# Thread: Taylor expansion of composite function

1. ## Taylor expansion of composite function

Hi,

If i want to use Taylor expansion on a function like:

$\displaystyle \frac{ln(sin(x))}{cosx}$

Do i have to substitute the expansion of sin x, in to the expansion of ln x?

2. Originally Posted by Jones
Hi,

If i want to use Taylor expansion on a function like:

$\displaystyle \frac{ln(sin(x))}{cosx}$

Do i have to substitute the expansion of sin x, in to the expansion of ln x?
Yes, that would be a good idea. Then divide everything by the expansion for $\displaystyle \cos{x}$.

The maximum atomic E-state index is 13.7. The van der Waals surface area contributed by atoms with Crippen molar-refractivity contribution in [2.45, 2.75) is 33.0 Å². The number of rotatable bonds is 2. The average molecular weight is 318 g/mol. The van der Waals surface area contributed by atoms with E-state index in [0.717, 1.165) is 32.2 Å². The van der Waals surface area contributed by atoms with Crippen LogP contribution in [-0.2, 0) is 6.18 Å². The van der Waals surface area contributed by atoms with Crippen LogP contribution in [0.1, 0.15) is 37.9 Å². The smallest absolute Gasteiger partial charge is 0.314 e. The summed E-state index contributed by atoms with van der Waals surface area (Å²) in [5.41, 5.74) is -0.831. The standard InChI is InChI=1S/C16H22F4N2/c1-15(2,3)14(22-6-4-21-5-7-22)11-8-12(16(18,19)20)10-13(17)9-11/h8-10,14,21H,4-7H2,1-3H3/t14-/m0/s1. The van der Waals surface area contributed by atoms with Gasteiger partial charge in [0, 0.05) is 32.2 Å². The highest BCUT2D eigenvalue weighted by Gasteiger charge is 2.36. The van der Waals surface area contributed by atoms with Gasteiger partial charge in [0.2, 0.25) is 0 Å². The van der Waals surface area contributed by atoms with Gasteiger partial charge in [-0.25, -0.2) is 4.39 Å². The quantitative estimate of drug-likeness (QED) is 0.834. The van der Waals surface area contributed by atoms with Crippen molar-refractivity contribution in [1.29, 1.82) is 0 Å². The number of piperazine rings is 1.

3. Originally Posted by Jones
Hi,

If i want to use Taylor expansion on a function like:

$\displaystyle \frac{ln(sin(x))}{cosx}$

Do i have to substitute the expansion of sin x, in to the expansion of ln x?
For certain interval restrictions $\displaystyle \frac{\ln(\sin(x))}{\cos(x)}=\frac{\ln\left(\sqrt{ 1-\cos^2(x)}\right)}{\cos(x)}=\frac{\ln\left(1-\cos^2(x)\right)}{2\cos(x)}$ and since $\displaystyle \left|\cos^2(x)\right|<1$ (with the proper interval restrictions) we see that $\displaystyle \frac{\ln\left(1-\cos^2(x)\right)}{\cos(x)}=\frac{1}{\cos(x)}\sum_{ n=1}^{\infty}\frac{\cos^{2n}(x)}{n}=\sum_{n=1}^{\i nfty}\frac{\cos^{2n-1}(x)}{n}$